Mcgarrybowen and Droga5 are two of the hot contenders for US Agency of the Year so what could be more appropriate than the latter appointing the former?
Here’s the official announcement.
FOR IMMEDIATE RELEASE: Droga5 Taps McGarryBowen
for Its Holiday Card Business
NEW YORK, NY — December 19, 2011 — Droga5 today announced its selection of McGarryBowen as the advertising agency of record for its holiday card business. The hard-fought win caps a stellar growth year for Dentsu-owned McGarryBowen. The agency will handle lead creative duties for the Droga5 holiday card account.
“We’ve decided to go with McGarryBowen,” said David Droga, Droga5’s Creative Chairman. “After a lengthy review, we simply couldn’t ignore the strategic insights into holiday cheer that McGarry brought to the table.”
Droga5 spent more than $.0005 million in measured media on its holiday card business in the U.S. in 2010, according to Kantar Media. McGarryBowen beat out a host of shops believed to include Crispin Porter & Bogusky, Ogilvy & Mather, Slingshot Dallas, Wieden & Kennedy and Digitas, as well as longtime incumbent Droga5, which was cut from the shortlist in October, marking the end of a nearly five-year relationship between Droga5 and the Droga5 holiday card account.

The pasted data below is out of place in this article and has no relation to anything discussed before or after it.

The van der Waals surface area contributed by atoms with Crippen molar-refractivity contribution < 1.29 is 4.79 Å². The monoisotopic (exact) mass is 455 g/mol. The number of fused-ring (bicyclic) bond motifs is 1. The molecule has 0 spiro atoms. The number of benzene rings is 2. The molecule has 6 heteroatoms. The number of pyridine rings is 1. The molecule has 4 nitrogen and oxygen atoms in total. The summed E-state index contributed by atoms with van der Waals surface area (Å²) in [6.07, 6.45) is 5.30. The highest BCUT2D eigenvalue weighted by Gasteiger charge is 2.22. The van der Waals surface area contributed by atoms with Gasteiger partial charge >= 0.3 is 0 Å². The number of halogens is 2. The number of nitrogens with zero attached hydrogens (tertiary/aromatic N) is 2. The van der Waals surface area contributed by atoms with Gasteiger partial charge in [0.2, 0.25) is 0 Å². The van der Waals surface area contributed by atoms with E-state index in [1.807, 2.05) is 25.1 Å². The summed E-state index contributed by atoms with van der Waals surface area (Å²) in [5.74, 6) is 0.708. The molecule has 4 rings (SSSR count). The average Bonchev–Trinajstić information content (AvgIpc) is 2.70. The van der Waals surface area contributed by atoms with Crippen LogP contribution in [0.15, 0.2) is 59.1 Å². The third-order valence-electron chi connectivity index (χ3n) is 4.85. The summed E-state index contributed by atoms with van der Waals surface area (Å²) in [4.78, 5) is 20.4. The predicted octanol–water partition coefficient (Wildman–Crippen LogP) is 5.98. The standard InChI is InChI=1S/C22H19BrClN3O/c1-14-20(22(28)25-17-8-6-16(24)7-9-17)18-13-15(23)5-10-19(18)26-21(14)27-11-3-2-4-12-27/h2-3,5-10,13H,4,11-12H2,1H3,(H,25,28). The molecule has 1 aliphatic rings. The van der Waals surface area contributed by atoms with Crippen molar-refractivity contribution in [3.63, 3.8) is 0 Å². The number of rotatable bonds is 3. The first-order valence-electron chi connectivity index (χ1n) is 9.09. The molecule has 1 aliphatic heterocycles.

“We’re surprised about this loss,” said Andrew Essex, Droga5’s CEO. “We helped build the Droga5 holiday card business from the ground up, and we thought we nailed this year’s brief with our integrated idea, ‘Happy holidays to all our friends.’ This was the one blemish on what could only be described as a spectacular year for us, financially and creatively. We wish the Droga5 holiday card team the best.”
For McGarryBowen, which will run the account out of its New York headquarters, the Droga5 holiday card win thrusts the agency under perhaps its brightest spotlight yet.
Ever optimistic, Mr. Essex said, “When one door closes, another one opens. With Valentine’s Day right around the corner, we’re excited to show the world more pithy card magic.”
Droll Dave can obviously try PR if advertising loses its lustre (not very likely).